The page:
A Ghana News Agency (GNA) survey in the Techiman Municipality in the Brong-Ahafo region has revealed an increase in food prices, which has been attributed to the beginning of the new planting season, Christmas festivities and the recent celebration of Eid-Ul-Adha festival by Muslims.
Mr Dominic Akussung, Techiman Municipal Marketing and Agricultural Statistician of the Ministry of Food and Agriculture (MOFA) who conducted GNA round the Techiman Central market said the increased prices would continue till February next year when farmers need money to either expand or cultivate new farms.
However, he said the prices of maize, yams, beans, groundnuts and plantain would depend on their quality.
Mr Akussung said an average of 109 tubers of yam (puna) cost between GH¢100 and GH¢160, whilst an average bunch of plantain sold at two Ghana cedis as against three Ghana cedis last year.
A 120 kilogramme bag of cassava costs GH¢15 the same as last year, a crate of tomatoes for GH¢60 as against GH¢25 last year, dried pepper of 20 kilogrammes a bag sold at GH¢85 this year, as against GH¢50 last year, whilst a 30 kilogramme bag of fresh pepper sells at GH¢29 as against GH¢18 last year.
Mr Akussung said cowpea (white beans) was being sold at GH¢60 per 110 kilogramme bag as against GH¢45 last year, a 90 kilogramme bag of groundnut sold at GH¢95 this year as against GH¢74 last year with palm fruit sold at GH¢21 per average basket as against GH¢12 last year.
He said oranges were been sold at three Ghana cedis per bag of 160 singles as against two Ghana cedis last year, cocoyam now sold at GH¢60 per 91 kilogramme bag as against GH¢42 per bag of 130 kilogramme as against GH¢22 last year, whilst millet (ayuo) was being sold at GH¢70 per 95 kilogramme bag, as against GH¢43 last year.
Mr Akussung said due to the rising cost of non-perishable food items like maize and cowpea, he appealed to Government to intervene to construct more silos and purchase food as buffer-stock to forestall scarcity during the lean season to help consumers.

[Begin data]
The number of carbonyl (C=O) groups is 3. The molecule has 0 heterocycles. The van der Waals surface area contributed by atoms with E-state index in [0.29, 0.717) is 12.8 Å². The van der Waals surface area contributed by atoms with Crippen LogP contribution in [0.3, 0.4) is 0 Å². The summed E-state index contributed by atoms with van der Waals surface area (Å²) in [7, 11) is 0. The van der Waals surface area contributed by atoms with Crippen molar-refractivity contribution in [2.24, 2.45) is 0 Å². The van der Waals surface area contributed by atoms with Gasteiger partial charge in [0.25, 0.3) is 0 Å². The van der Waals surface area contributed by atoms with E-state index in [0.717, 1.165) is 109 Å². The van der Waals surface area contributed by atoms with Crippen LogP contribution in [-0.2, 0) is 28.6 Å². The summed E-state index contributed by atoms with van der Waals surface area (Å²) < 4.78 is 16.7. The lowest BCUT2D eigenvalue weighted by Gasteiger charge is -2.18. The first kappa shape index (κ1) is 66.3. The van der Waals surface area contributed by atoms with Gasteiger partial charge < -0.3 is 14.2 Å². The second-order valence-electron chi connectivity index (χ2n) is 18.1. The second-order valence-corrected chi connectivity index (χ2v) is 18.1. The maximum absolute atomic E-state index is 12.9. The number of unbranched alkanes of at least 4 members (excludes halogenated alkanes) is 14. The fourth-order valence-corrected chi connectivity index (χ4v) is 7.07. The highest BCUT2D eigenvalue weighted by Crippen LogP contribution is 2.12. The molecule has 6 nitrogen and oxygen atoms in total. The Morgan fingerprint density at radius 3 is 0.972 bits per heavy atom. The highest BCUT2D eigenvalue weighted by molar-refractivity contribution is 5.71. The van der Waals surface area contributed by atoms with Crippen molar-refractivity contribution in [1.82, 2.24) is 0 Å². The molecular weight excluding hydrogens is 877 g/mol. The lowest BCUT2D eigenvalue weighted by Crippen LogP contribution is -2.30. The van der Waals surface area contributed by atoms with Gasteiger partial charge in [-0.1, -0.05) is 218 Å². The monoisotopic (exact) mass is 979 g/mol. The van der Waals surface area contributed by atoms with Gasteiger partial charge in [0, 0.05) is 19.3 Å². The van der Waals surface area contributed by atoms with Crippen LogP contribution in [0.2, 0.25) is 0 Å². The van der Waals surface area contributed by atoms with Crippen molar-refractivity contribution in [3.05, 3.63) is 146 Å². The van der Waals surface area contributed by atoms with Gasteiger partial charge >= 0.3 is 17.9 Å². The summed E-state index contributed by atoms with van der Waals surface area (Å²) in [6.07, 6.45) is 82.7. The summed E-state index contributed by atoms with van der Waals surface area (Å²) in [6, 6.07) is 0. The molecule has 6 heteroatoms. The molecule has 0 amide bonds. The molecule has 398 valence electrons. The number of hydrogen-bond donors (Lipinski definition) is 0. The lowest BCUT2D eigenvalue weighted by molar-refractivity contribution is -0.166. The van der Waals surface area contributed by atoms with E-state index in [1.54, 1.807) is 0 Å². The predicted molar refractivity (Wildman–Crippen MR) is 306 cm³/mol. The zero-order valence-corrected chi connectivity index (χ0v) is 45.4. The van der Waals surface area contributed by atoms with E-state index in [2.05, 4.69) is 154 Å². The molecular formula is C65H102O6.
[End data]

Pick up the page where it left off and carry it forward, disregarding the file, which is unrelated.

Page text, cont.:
He stressed the need for Government to regulate the exportation of foodstuff to neighbouring countries.
In a related development, the December 28, Presidential run-off has affected the euphoria associated with Christmas festivities in the Sunyani Municipality.
Storekeepers, market women and petty traders who in the past decorated their shops with balloons and toys as well as erect “money boxes” to mark the annual practice are absent.
Most of the local radio stations which were noted for playing Christmas carols and arranging for relief items including chicken, bread, milk and second-hand clothing for widows and orphans during Christmas celebrations now used most of their airtime to discuss issues concerning the run-off.
Barely six days to the run-off, there is a reduction in business activities in the municipality with traders complaining about low patronage of their wares.
Mr Yaw Osei, a storekeeper told the GNA that even though prices of some consumables have been reduced because of the reduction in prices of petroleum products, daily sales have reduced.
He said customers were not even buying a mini bag of rice which had been reduced from GH¢9.50 to GH¢8.50.
Mr Osei was optimistic that after the run-off, sales would improve.
Some of the traders attributed the reduction in their daily sales to the current economic hardship and the delay in payment of salaries.